University students suffer anxiety and depression silently

Jan 29, 2019 | Features

E. J. Pratt Librarty at the University of Toronto, E.J. Pratt Library. (Alireza Naraghi)

Alireza Naraghi

Sarah Edwards, 20, a second-year University of Toronto student, said her struggle with anxiety was triggered three months into her post-secondary career. She didn’t get on with other students, who she’d met at the residence, and she was suddenly reminded of old friends back home.

“For some reason, I started to think about old memories of family get-togethers,” she said, and often, back in her room, her mind began to race with thoughts of Courtice, where she grew up, 70 kilometers east of Toronto.

“I was trying to fall asleep but kept thinking about my closest friends and where I grew up,” Edwards said. “For some reason, I started to think about old memories of family get-togethers.”

She knew the sense of isolation would strike at some point.

“In Courtice, my neighbors were my childhood friends and knew every little thing about me, so it’s intimidating being here. It’s overwhelming,” Edwards said.

Depression is common among young people: a recent survey from the Canadian Mental Health Association (CMHA) found that 59 per cent of 18 to 34-year-olds consider anxiety and depression to be ‘epidemic’ in Canada. It’s a sentiment consistent with the 2016 National College Health Assessment where 44 per cent of 43,780 surveyed felt so depressed they could hardly function normally, a significant spike from 38 per cent surveyed in 2013.

Moreover, 65 per cent experienced overwhelming anxiety, which was up from 57 per cent.

But symptoms of depression don’t have to be dramatic – and aren’t always directly related to alienation.

Dimitris Giamos, who works on a study aimed to better understand campus mental health culture and coping strategies at Concordia University, said people may simply feel “emotionally down and anxious” and not know why. He notes the unwillingness to speak openly about mental health struggles can arise from “underlying fears of isolation, discrimination, and devaluation.”

For Hilary Chan, 19, who just started her first year at York University, symptoms of anxiety often hit her when she wakes up. “It was a scary feeling and it’s hard having to go out during the frosh week to make friends,” she said.

Such feelings can reflect other more deep-rooted psychological difficulties, said Michelle Williams, the Dean of Harvard T. H. Chen School of Public Health.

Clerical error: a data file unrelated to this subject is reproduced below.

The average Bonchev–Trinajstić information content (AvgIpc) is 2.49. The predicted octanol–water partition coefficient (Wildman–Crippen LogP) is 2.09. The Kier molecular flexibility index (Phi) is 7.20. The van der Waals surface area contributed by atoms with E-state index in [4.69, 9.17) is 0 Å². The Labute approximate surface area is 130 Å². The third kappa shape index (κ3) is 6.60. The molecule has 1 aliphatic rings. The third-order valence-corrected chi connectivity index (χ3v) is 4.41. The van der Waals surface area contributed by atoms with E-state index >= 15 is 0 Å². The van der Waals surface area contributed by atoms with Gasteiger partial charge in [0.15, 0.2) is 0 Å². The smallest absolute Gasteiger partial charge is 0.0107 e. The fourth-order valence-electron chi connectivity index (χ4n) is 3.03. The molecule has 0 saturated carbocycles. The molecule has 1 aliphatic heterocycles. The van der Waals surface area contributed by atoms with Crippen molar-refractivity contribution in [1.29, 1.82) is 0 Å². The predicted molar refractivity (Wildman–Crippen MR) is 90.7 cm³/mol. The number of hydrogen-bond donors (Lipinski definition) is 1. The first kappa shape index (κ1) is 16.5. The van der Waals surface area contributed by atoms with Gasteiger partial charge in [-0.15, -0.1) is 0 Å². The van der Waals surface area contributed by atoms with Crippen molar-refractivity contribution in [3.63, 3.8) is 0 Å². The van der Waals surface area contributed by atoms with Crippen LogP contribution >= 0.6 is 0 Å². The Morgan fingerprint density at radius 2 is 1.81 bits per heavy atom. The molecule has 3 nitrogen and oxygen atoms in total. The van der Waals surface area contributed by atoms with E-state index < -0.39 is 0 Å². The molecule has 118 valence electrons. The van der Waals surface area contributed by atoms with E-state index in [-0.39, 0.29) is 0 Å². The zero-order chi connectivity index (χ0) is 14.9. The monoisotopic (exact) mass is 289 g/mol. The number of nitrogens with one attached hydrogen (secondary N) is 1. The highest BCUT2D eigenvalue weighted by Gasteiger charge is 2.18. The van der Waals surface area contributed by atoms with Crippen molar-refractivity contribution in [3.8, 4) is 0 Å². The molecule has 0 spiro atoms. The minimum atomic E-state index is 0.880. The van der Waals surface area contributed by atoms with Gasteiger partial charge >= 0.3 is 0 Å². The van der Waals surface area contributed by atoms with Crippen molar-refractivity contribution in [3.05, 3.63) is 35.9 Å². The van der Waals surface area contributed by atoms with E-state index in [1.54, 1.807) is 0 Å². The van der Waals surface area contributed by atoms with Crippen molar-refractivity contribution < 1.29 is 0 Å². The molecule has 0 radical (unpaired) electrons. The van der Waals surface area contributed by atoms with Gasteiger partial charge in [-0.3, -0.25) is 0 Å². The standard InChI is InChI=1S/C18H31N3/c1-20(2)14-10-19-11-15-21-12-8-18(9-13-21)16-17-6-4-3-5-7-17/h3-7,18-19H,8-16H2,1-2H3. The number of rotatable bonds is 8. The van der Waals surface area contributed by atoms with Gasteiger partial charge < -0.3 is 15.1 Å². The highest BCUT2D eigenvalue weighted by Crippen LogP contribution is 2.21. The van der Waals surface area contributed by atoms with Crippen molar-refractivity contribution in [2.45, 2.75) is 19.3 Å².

“Feelings of anxiety and homesickness are often exacerbated because of previous struggles with depression,” she said.

Data collected by the Toronto Star and Ryerson School of Journalism from universities across the country found an alarming rise among young people seeking mental health services. Consequently, mental-health budgets have increased on average by 35 per cent. Similarly, in the U.S., mental health is a major concern on campuses as nearly one in five university students are affected by a wide range of mental illnesses, according to the latest report by the Center for Collegiate Mental Health.

Hart House at the University of Toronto. (Alireza Naraghi)

International students, in particular, are maybe more vulnerable.

Mansi Jethava, 22, who is from India and is studying at Ryerson University, said loneliness and cultural anxiety make her feel displaced, which drains her energy. She also misses her family.

“It’s difficult to balance cultural differences with having to meet new people,” she said. “Sometimes I wish I [had] just stayed in my own country.”

Rosilina Jung, 19, from South Korea, who studies at the University of Toronto, said her anxiety problems weren’t triggered until she had been in Canada for a few months. She started to miss family and home cooking and simple cultural norms.

“It feels paralyzing,” Jung said.

However, there are solutions.

Alison Malmon, who directs Active Minds, a nonprofit organization dedicated to raising mental health awareness, said people need to formulate a strategy that hinges on the first line of defense.

“Students are talking with each other — they are really mobilized compared to previous generations,” Malmon said. “We need to concentrate on empowering students. Research shows that two-thirds of students who feel suicidal tell a friend before they tell anybody else.”

Williams said post-secondary institutions enable students to reach out for services when needed, but the schools must also create campuses that take a health and wellness approach from a public-health perspective.

Physical activity helps, she said.

“The campuses have safe bicycle paths and gyms to encourage continued physical activity because we cannot underestimate the mood benefits of being physically active during times of stress,” Williams said.

When Jethava feels homesick and “crushing loneliness” followed by anxiety, she reminds herself to be grateful.

“I was excited to come to Canada. It’s where I could gain a good education in this competitive job market,” she said. “I know I’m lucky because many people in my country wish they had my opportunity.”

Edwards believes her struggles are part of the process of getting to know herself and acknowledging she is resilient.

“Unrealistic expectations could destroy your confidence and impact your mental health,” she said quietly. ” I’ve learned to sustain my expectations, be around people, and take my time.”